Auditors: Risk of overestimating EU climate action remains

The methodology used to track the money should be robust and applied consistently across policy areas, the ECA says

Joëlle Elvinger

The Commission made a commitment for the 2014-2020 period, to spend at least 20 % of the EU budget on climate action and it has now raised this target to 25 % for the 2021-2027 period. According to a new review by the European Court of Auditors (ECA), setting such targets can be an effective step towards achieving the EU’s climate objectives, as long as the methodology used to track the money is robust and applied consistently across policy areas.  

Tackling climate change is a high priority for the EU. Rather than creating a dedicated funding instrument to address climate change, the Commission opted to set a target for the percentage of the EU budget to be spent on climate action. In this context, tracking climate-related spending means measuring the financial contribution made to climate objectives by different EU funding sources, and assessing whether these spending targets have been met.

We all want a genuinely greener EU budget, said Joëlle Elvinger, the member of the European Court of Auditors responsible for the review. She underscored that progress has been made, but the risk of overestimating EU climate action remains. Looking ahead to the post-2020 period, to the Commission’s Green Deal and the more ambitious target of 25 %, we need reliable reporting on climate-related spending, Joëlle Elvinger asserted.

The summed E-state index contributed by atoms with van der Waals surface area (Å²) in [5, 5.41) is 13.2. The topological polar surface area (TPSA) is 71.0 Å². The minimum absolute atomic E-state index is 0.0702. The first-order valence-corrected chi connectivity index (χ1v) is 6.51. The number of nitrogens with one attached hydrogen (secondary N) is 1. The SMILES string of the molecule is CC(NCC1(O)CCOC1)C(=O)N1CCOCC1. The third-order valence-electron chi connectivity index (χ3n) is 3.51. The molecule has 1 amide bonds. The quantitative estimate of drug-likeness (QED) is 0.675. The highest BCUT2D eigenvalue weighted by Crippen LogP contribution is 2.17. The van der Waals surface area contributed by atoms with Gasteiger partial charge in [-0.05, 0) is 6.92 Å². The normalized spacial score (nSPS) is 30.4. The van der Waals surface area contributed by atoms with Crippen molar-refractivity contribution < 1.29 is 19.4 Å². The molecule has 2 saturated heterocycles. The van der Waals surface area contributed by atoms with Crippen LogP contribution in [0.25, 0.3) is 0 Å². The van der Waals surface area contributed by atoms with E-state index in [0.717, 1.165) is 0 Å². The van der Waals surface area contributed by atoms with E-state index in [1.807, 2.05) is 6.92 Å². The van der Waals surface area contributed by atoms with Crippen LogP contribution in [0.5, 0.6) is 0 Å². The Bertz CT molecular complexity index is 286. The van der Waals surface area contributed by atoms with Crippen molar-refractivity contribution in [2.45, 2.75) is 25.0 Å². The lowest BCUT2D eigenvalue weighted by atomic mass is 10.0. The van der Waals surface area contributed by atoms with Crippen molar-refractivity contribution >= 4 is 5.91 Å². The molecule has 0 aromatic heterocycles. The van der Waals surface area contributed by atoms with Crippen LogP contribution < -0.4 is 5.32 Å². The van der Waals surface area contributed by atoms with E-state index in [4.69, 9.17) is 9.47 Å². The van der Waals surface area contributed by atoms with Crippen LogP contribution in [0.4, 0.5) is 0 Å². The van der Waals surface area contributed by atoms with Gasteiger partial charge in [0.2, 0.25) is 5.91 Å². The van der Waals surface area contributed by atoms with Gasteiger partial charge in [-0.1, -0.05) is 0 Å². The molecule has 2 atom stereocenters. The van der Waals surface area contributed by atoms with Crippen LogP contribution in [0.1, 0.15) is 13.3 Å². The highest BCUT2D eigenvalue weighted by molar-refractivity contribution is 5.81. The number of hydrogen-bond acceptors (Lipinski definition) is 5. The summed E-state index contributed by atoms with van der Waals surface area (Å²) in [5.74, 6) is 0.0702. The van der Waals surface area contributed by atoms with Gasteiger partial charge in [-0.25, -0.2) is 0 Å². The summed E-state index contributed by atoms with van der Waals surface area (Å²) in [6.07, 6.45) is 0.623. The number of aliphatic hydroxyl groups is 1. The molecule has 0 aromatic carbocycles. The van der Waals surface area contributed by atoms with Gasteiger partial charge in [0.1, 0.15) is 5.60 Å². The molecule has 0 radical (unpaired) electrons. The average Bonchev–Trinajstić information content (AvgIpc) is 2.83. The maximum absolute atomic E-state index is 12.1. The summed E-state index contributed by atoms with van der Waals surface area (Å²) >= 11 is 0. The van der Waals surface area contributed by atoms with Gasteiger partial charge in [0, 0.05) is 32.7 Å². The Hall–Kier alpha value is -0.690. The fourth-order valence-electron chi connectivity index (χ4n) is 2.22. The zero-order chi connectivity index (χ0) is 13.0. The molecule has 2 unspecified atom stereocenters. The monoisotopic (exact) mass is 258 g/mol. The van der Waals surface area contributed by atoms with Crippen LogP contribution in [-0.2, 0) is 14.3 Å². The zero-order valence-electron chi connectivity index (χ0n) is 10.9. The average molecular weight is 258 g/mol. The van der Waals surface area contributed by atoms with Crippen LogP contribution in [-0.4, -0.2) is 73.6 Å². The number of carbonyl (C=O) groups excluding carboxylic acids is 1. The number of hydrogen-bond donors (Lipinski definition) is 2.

The auditors focused on the tracking of climate action in the policy areas of agriculture, cohesion and research, which together account for the majority of climate-related expenditure. They had previously (special report 31/2016) warned of the risk of falling short of the current 20 % target for EU spending on climate action.

The new review reaffirms their concerns about the Commission’s methodology for tracking climate-related spending. The negative impact of expenditure leading to an increase in emissions was not accounted for. Moreover, it overestimated the extent to which EU spending, and particularly certain common agricultural policy schemes, could contribute to tackling climate change.

In its first proposal for the EU’s long-term budget for 2021-2027, tabled in May 2018, the Commission increased its target for EU spending on climate change from 20 % to 25 %. Its proposal for a European Green Deal in December 2019 confirmed this increase.

The Covid-19 crisis may alter political priorities, shifting the focus towards addressing public health threats, boosting the economy or creating jobs. In May this year, the Commission – at the request of the European Council and the European Parliament – presented a revised proposal for the 2021-2027 MFF period, including a debt-financed recovery plan to address the effects of the pandemic. This proposal is currently under discussion.

The EU’s overall climate-related spending will depend on the outcome of these negotiations and the type of investments on which the additional EU funds will actually be spent. In any case, climate change will remain a global challenge and a central concern for citizens, policymakers and stakeholders.

 

Similar articles